Difficult Calculus II integral

1. Oct 13, 2011

QuarkCharmer

1. The problem statement, all variables and given/known data
$$\int_{-1}^{0} \frac{e^{\frac{1}{x}}}{x^{3}}dx$$
Solve the integral and determine if it converges/diverges ect.

2. Relevant equations

3. The attempt at a solution
$$\int_{-1}^{0} \frac{e^{\frac{1}{x}}}{x^{3}}dx$$
$$\lim_{t \to 0}\int_{-1}^{t} \frac{e^{\frac{1}{x}}}{x^{3}}dx$$

$u = \frac{1}{x}$
$du = \frac{1}{x^{2}}dx$

$$\lim_{t \to 0}\int_{-1}^{\frac{1}{t}} \frac{e^{u}(-x^{2})}{x^{3}}du$$
$$\lim_{t \to 0}\int_{-1}^{\frac{1}{t}} \frac{-e^{u}}{x} du$$
$$x = \frac{1}{u}$$
$$\lim_{t \to 0}\int_{-1}^{\frac{1}{t}} \frac{-e^{u}}{\frac{1}{u}} du$$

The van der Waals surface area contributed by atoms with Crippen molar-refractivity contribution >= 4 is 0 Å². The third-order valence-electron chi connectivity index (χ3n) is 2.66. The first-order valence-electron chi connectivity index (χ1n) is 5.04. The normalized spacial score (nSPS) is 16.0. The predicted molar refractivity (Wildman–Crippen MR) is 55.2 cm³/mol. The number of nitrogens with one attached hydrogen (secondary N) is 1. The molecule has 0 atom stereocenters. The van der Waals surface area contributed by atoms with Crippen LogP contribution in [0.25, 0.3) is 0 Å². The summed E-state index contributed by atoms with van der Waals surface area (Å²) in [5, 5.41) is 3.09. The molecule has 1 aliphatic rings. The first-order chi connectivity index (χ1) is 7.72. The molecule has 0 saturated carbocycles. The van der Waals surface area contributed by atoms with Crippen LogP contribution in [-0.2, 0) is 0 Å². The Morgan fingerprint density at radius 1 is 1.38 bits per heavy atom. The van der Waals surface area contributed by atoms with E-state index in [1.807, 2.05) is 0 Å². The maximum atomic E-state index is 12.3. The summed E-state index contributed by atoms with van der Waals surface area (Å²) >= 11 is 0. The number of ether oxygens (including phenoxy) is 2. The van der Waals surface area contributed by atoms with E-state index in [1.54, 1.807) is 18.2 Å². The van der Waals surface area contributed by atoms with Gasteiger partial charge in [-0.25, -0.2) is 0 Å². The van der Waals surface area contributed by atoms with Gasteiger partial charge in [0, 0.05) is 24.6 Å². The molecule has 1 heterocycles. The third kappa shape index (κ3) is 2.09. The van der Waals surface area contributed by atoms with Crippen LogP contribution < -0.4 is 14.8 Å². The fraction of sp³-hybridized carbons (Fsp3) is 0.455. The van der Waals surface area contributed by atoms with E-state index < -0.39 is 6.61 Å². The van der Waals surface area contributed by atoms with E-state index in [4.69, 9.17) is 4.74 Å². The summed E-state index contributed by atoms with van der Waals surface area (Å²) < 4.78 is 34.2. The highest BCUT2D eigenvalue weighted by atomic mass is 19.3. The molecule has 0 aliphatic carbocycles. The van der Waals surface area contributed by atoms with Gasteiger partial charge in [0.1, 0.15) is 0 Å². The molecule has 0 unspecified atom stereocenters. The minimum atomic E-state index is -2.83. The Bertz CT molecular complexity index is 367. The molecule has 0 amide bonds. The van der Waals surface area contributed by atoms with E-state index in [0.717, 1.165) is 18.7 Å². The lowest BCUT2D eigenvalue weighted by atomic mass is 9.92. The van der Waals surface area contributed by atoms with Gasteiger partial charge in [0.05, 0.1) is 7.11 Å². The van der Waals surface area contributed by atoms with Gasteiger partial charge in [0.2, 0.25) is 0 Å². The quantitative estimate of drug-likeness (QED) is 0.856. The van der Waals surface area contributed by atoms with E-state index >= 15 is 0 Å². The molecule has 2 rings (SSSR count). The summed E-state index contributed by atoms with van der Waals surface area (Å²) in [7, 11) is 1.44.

$$\lim_{t \to 0} \int_{-1}^{\frac{1}{t}} -e^{u}u du$$

$v = u$
$dv = du$
$w = -e^{u}$
$dw = -e^{u}du$

$$\lim_{t \to 0} (-e^{u}u)_{-1}^{\frac{1}{t}} - \int_{-1}^{\frac{1}{t}} -e^{u}du$$

$$\lim_{t \to 0} (\frac{-e^{\frac{1}{t}}}{t} + e^{-1}(-1)) - (-e^{\frac{1}{t}}+e^{-1})$$

$$\lim_{t \to 0} (\frac{-e^{\frac{1}{t}}}{t}-e^{-1}) + e^{\frac{1}{t}}-e^{-1}$$

$$\lim_{t \to 0} (e^{\frac{1}{t}}-\frac{e^{\frac{1}{t}}}{t}-2e^{-1})$$

And now I can't solve this limit. What am I doing wrong here? I put the limit into my TI-89 and as I thought it is undefined. I know the solution is that it converges to $\frac{-2}{e}$ but I can't seem to get there.

Last edited: Oct 13, 2011
2. Oct 13, 2011

SammyS

Staff Emeritus
The indefinite integral, $\displaystyle \int\, \frac{e^{\frac{1}{x}}}{x^{3}}dx$

becomes $\displaystyle -e^{u}u - \int\, -e^{u}du\,,$ where u = 1/x

$\displaystyle = -e^{u}u + e^u +C\,.$

Back substituting (u=1/x) gives:

$\displaystyle \int\, \frac{e^{\frac{1}{x}}}{x^{3}}dx=-\frac{e^{1/x}}{x}+e^{1/x}+C$

Now, evaluate $\displaystyle \lim_{t \to 0}\int_{-1}^{t} \frac{e^{\frac{1}{x}}}{x^{3}}dx \,.$